As libraries continue to evolve to serving as technology community hubs in the 21st century, one key ingredient is ensuring there is adequate Internet access service in the building.1 Patrons need and expect to have access to high speed broadband whether they are using their own laptops, tablets and smartphones to use WIFI or whether they are using the library computers.
Now entering its 20th year of providing technology funding to schools and libraries across the country, the E-rate program offers libraries the opportunity to purchase WIFI network equipment and to lease high speed Internet services. In July of 2015, E-rate underwent a major transformation and restructured the program rules to ensure that all schools and libraries will have access to these funding sources. Whereas in previous years, subsidies for equipment purchases were available only to the most impoverished applicants, most libraries were unable to qualify for funds to buy equipment. Beginning in 2015, all applicants now qualify for E-rate equipment funding.
E-rate operates as a discount program and will provide funding for broadband services and network equipment based on the discount percentage multiplied by what is called the “pre-discount amount.” Discounts range from 20 percent to 90 percent and are set based on the local school district’s percentage of students who qualify for the National School Lunch Program.2 Competitive bidding of goods and services is a prerequisite, in order to try to establish the most cost-effective price. Libraries typically qualify for the E-rate discount percentage of their local school district in which their library or the main branch of their library is located.
While some South Dakota libraries are fortunate to already have adequate broadband service, other libraries may have the need and desire to improve and expand their bandwidth. Interested libraries must be willing to filter their Internet access service in accordance with the Children’s Internet Protection Act and to establish an Internet Safety Policy that is available for public comment and then board-approved. Although filtering has First Amendment concerns, many libraries have decided that the filtering requirement is feasible to implement in their community. Libraries that want to utilize E-rate funding but do not yet have filtering in place have plenty of time to take the preparatory steps in order to be able to benefit from E-rate funding beginning July 1, 2018.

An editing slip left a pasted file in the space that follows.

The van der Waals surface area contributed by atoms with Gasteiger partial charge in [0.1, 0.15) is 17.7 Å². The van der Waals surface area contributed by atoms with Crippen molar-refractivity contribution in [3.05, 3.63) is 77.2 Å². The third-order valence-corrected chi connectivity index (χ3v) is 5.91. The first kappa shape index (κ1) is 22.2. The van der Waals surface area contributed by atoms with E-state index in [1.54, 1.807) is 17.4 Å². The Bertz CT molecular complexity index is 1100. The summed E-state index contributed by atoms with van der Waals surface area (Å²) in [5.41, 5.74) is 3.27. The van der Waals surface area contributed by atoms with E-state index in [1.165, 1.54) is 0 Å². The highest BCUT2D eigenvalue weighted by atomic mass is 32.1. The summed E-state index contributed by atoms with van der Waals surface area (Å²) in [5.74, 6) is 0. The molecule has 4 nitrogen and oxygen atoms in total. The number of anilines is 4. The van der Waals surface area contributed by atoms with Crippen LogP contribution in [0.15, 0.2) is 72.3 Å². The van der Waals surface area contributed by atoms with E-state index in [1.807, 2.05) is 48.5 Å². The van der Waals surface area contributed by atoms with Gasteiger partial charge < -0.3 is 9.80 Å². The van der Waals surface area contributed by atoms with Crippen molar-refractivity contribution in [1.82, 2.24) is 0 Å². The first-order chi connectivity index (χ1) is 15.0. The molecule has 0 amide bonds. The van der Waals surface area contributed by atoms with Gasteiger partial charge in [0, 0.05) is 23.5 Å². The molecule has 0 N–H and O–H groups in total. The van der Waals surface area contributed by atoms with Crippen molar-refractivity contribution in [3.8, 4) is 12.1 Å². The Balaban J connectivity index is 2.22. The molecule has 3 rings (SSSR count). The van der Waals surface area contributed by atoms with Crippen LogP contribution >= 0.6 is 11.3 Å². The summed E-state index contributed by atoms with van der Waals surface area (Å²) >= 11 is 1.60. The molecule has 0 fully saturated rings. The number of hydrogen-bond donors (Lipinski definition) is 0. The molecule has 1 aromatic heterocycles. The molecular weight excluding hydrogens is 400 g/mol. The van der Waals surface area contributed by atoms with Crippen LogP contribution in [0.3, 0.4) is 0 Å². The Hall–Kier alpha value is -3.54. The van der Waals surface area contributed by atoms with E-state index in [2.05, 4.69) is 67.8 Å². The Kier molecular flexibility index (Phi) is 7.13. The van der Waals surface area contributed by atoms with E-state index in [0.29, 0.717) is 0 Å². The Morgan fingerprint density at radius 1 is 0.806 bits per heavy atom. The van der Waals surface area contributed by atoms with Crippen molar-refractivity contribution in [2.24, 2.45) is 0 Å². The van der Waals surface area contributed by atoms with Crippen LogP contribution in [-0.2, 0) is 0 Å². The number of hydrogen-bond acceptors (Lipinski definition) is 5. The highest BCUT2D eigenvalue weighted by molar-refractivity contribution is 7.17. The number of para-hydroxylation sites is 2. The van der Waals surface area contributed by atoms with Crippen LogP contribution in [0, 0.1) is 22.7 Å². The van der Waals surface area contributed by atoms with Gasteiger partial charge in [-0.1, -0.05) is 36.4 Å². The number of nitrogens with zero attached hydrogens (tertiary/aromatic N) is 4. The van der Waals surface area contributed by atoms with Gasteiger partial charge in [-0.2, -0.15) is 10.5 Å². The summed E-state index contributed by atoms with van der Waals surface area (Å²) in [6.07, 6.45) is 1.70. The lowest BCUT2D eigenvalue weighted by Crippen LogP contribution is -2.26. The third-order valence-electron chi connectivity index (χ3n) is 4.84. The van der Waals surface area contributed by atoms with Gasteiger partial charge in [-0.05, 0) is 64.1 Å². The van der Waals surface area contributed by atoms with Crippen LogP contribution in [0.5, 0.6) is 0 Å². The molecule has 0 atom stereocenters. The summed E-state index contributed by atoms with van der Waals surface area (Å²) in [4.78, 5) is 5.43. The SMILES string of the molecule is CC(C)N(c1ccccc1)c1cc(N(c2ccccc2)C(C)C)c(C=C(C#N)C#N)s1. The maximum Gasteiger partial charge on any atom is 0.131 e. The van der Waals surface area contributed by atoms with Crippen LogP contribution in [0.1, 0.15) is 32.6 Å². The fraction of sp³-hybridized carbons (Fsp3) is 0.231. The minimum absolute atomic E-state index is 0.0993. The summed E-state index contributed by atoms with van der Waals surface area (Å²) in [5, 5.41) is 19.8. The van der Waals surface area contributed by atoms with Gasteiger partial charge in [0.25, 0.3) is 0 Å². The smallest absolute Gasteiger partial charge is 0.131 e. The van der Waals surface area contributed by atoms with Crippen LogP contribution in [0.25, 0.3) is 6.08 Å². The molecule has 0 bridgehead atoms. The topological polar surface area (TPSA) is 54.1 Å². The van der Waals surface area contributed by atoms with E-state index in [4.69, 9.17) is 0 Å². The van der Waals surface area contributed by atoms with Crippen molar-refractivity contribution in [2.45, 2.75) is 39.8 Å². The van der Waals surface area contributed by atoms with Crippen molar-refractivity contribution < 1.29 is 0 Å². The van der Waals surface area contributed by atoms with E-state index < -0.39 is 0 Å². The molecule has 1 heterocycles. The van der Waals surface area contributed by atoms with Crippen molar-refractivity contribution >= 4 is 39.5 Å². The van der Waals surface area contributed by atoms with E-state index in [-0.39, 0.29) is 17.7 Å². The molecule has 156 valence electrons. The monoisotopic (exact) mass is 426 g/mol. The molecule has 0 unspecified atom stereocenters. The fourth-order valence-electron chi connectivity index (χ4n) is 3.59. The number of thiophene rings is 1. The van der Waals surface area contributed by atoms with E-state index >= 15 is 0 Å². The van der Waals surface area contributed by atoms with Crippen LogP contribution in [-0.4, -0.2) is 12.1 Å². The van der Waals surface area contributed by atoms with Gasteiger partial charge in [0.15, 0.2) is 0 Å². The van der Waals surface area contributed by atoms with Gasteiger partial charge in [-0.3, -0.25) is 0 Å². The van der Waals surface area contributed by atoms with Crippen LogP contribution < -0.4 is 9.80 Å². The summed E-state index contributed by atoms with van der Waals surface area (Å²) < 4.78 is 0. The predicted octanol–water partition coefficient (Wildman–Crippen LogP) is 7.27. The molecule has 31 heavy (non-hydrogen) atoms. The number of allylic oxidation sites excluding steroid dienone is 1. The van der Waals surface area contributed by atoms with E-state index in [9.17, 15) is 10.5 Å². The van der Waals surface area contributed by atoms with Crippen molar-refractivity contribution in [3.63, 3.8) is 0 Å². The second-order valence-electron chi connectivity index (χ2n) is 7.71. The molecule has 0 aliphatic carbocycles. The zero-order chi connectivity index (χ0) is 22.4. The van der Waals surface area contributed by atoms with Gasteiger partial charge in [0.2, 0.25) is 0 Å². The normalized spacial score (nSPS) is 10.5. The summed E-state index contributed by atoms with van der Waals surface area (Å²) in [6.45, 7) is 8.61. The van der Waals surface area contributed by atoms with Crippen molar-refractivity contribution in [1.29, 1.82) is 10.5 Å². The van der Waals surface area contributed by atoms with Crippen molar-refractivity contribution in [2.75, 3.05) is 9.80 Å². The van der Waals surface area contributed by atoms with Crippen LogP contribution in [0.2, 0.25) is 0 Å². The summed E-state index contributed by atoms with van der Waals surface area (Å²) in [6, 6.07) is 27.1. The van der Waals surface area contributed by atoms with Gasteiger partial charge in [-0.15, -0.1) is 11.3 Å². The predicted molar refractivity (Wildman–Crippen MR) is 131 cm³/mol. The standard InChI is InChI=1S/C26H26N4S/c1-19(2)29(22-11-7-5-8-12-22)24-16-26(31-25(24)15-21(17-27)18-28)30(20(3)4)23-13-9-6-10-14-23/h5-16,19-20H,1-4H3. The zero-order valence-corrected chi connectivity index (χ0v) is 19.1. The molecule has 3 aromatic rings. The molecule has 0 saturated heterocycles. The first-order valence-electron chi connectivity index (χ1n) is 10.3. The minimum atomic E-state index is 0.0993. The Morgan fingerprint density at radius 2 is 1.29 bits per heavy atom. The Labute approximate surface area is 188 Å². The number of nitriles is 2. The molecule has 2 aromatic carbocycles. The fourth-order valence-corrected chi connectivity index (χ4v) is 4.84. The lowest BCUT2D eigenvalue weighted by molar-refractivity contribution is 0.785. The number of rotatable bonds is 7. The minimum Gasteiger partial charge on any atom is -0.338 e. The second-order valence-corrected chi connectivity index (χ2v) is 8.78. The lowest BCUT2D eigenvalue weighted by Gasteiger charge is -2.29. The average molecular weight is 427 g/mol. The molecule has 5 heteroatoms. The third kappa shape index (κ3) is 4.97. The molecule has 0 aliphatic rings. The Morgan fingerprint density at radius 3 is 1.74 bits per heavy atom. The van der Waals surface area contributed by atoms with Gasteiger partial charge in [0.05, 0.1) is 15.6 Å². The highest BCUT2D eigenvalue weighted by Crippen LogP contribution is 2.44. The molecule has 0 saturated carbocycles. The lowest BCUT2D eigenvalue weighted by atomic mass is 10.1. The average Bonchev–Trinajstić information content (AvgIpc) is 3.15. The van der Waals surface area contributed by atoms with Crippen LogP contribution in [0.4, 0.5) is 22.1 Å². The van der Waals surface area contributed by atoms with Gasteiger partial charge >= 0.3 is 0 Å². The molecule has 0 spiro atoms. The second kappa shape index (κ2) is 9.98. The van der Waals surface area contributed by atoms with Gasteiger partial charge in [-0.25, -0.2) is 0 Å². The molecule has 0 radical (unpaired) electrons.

In order to ensure sufficient funding is available for all schools and libraries’ network equipment purchases, the program now sets a budget for applicant. Library budgets are set based on their total building square footage multiplied by $2.35. Libraries located in urban areas with a IMLS Locale Code of 11, 12 or 21 (Aberdeen, Rapid City and Sioux Falls) qualify for a square foot amount of $5.12. There is a minimum budget amount of $9,412.80 for very small libraries.
The budget amount is the total amount available for a period of five years, and to determine the amount of E-rate discount funding, multiply the library’s E-rate discount percentage by the amount of the costs of their equipment. Applications for funding must be based on competitively bid prices for services and equipment. The competitive bidding form, known as FCC Form 470, is posted online at the E-rate website. Typically, these forms are posted in the fall or early winter. After accepting bids for 28 days, and upon evaluating and scoring them, the most cost-effective bidder is identified. Then a contract must be signed with the winning bidder but may be made contingent upon E-rate funding approval. This clause ensures that libraries that do not have the money in their budget to pay for the full cost of the equipment are protected against the possibility of being unable to receive their E-rate funding.
Once these steps are completed, the library submits the online application for funding, known as the FCC Form 471. The E-rate administrator is expected to announce the deadline for submitting this form in the fall, and the deadline usually occurs sometime in March.
Libraries that may be interested in learning more about E-rate, including the necessary steps to adopt and implement a filtering policy, are encouraged to contact the South Dakota E-rate Coordinator, Debra Kriete at firstname.lastname@example.org. Debra is a resource to assist the state’s schools and libraries with their E-rate forms and program compliance.
1. See, for example, https://ebookfriendly.com/modern-libraries/ and http://www.ala.org/news/press-releases/2017/04/eight-recipients-honored-2017-aiaala-library-building-awards
2. The National School Lunch Program has income eligibility guidelines based on a student’s family income at or below 150% of the federal poverty level.